Discussing Hiroshima.

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Shawna Danielson

Modern World Civilizations II

April 14th, 2008

Hiroshima by John Hersey provides the reader with a front row seat to the devastation that atomic power can cause.  This book tells the story of the bombing of Hiroshima, Japan on that fateful day in August, 1945, through the eyes of various survivors.  Through the eyes of those survivors, we are able to see a glimpse of the horror that occurred on August 6th, 1945.  We are able to see how devastating atomic power can be, not only structurally and physically, but also the long term repercussions as well.   

            The force of the atomic bomb that was dropped on Hiroshima on August 6th, 1945 was absolutely devastating.  The pressure from the explosion “varied from 5.3 to 8.0 tons per square yard”, and “had more power than 20,000 tons of TNT.”  The bombs blast was forceful enough to move gravestones, knock over railroad cars, and move concrete bridges.  The heat of the bomb at its center “must have been 6,000° Celsius.”  The bomb caused concrete to become discolored to a “light, reddish tint, had scaled off the surface of granite. . . and left prints of the shadows left by its light.”  Over 2,500 yards away from the center, a shadow was found that had been “projected by the handle of a gas pump.”  There were also a few “vague human silhouettes” found near the center.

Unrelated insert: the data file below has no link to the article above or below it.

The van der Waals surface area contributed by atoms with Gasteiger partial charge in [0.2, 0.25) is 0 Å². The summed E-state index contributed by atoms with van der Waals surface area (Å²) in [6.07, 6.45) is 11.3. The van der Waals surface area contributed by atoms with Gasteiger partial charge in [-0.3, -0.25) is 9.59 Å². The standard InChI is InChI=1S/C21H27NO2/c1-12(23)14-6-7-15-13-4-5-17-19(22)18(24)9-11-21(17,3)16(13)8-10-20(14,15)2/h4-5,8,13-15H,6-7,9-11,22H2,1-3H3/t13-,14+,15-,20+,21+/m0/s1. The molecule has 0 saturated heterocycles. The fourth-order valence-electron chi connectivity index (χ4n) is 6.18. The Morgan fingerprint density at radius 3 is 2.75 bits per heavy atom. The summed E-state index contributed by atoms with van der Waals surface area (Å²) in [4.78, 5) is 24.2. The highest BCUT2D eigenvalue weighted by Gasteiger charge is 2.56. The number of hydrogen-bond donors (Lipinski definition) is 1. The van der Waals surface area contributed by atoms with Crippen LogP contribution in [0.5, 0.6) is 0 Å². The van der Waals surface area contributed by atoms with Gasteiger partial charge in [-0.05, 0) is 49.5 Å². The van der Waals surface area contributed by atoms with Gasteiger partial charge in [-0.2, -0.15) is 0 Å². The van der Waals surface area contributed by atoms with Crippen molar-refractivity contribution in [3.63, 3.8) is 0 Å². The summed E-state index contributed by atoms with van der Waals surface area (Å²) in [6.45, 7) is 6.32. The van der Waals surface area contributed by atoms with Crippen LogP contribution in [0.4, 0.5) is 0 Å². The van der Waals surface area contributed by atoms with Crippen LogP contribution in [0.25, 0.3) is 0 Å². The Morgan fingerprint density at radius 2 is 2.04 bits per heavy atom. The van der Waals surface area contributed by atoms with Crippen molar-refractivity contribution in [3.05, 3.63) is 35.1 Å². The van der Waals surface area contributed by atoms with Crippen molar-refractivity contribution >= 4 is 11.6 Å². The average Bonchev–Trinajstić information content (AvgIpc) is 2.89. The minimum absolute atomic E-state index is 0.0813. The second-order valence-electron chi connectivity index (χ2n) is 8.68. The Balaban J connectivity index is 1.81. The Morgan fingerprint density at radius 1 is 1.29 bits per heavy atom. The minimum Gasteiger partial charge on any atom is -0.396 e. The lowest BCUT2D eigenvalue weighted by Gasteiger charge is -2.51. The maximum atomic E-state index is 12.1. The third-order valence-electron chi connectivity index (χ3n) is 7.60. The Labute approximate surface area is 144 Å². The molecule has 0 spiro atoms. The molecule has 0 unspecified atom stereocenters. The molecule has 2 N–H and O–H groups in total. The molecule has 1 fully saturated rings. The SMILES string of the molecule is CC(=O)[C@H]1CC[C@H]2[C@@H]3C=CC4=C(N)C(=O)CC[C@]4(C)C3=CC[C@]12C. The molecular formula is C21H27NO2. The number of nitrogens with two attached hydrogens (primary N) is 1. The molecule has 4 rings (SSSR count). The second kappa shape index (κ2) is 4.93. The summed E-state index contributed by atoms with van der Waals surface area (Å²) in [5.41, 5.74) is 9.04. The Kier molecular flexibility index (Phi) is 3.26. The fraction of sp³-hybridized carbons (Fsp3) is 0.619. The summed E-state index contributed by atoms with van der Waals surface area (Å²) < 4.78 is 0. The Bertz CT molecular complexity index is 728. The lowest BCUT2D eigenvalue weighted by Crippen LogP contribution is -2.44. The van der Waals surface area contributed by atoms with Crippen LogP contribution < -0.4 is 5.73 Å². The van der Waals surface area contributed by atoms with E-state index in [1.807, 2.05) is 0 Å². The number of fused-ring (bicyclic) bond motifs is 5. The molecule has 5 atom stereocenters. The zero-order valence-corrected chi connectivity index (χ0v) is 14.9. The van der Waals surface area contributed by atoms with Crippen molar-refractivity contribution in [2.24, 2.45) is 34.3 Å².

Over 62,000 buildings were destroyed, and nearly 6,000 were devastated beyond repair.  “In the heart of the city. . . only five modern buildings. . .  could be used again without major repairs.”  Houses had been knocked down, whole city blocks had collapsed, fire engulfed everything, and “gas storage tanks went up in a tremendous burst of flames.”  There was “four square miles of a reddish-brown scar” where everything burned down.  On the roadways there were “hundreds of crumpled bicycles, shells of streetcars and automobiles, all halted in mid-motion.”

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   Of the 245, 000 people that lived in Hiroshima when the bomb dropped, 100,000 died and another 100,000 were injured. This number was much greater than the original estimate that “78,150 people had died, 13,983 were missing, and 37,425 had been injured.”  As more and more corpses were recovered from the wreckage, the death toll raised to over 100,000.  It is calculated that “about 25 per cent had died of direct burns from the bomb, about 50 per cent from other injuries, and about 20 per cent as a result of radiation effects.”  Of those that died, there were ...

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